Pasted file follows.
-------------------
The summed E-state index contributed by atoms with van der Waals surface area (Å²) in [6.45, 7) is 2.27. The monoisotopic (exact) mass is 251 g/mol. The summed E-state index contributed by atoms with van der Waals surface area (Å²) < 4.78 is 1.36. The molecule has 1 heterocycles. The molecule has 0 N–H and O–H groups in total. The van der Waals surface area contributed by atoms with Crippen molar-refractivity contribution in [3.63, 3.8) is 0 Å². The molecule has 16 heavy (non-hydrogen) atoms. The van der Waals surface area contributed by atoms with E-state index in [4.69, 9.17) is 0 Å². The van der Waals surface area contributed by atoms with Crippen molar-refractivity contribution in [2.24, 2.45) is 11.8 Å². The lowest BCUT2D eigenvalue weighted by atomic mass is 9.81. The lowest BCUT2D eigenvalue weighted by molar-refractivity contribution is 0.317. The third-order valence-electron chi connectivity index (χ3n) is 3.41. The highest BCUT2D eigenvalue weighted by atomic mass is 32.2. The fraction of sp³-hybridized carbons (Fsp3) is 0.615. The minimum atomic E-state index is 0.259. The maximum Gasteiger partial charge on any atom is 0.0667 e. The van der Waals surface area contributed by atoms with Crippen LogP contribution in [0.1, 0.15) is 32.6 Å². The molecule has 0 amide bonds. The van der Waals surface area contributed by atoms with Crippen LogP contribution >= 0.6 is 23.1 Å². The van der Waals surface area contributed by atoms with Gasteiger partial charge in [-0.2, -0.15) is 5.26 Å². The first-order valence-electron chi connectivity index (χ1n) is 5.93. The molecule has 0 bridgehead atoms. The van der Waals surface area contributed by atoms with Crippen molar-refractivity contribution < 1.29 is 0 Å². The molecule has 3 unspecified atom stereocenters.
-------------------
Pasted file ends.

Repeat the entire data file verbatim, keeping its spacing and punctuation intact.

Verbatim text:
The summed E-state index contributed by atoms with van der Waals surface area (Å²) in [6.45, 7) is 2.27. The monoisotopic (exact) mass is 251 g/mol. The summed E-state index contributed by atoms with van der Waals surface area (Å²) < 4.78 is 1.36. The molecule has 1 heterocycles. The molecule has 0 N–H and O–H groups in total. The van der Waals surface area contributed by atoms with Crippen molar-refractivity contribution in [3.63, 3.8) is 0 Å². The molecule has 16 heavy (non-hydrogen) atoms. The van der Waals surface area contributed by atoms with E-state index in [4.69, 9.17) is 0 Å². The van der Waals surface area contributed by atoms with Crippen molar-refractivity contribution in [2.24, 2.45) is 11.8 Å². The lowest BCUT2D eigenvalue weighted by atomic mass is 9.81. The lowest BCUT2D eigenvalue weighted by molar-refractivity contribution is 0.317. The third-order valence-electron chi connectivity index (χ3n) is 3.41. The highest BCUT2D eigenvalue weighted by atomic mass is 32.2. The fraction of sp³-hybridized carbons (Fsp3) is 0.615. The minimum atomic E-state index is 0.259. The maximum Gasteiger partial charge on any atom is 0.0667 e. The van der Waals surface area contributed by atoms with Crippen LogP contribution in [0.1, 0.15) is 32.6 Å². The molecule has 0 amide bonds. The van der Waals surface area contributed by atoms with Crippen LogP contribution >= 0.6 is 23.1 Å². The van der Waals surface area contributed by atoms with Gasteiger partial charge in [-0.2, -0.15) is 5.26 Å². The first-order valence-electron chi connectivity index (χ1n) is 5.93. The molecule has 0 bridgehead atoms. The van der Waals surface area contributed by atoms with Crippen molar-refractivity contribution < 1.29 is 0 Å². The molecule has 3 unspecified atom stereocenters.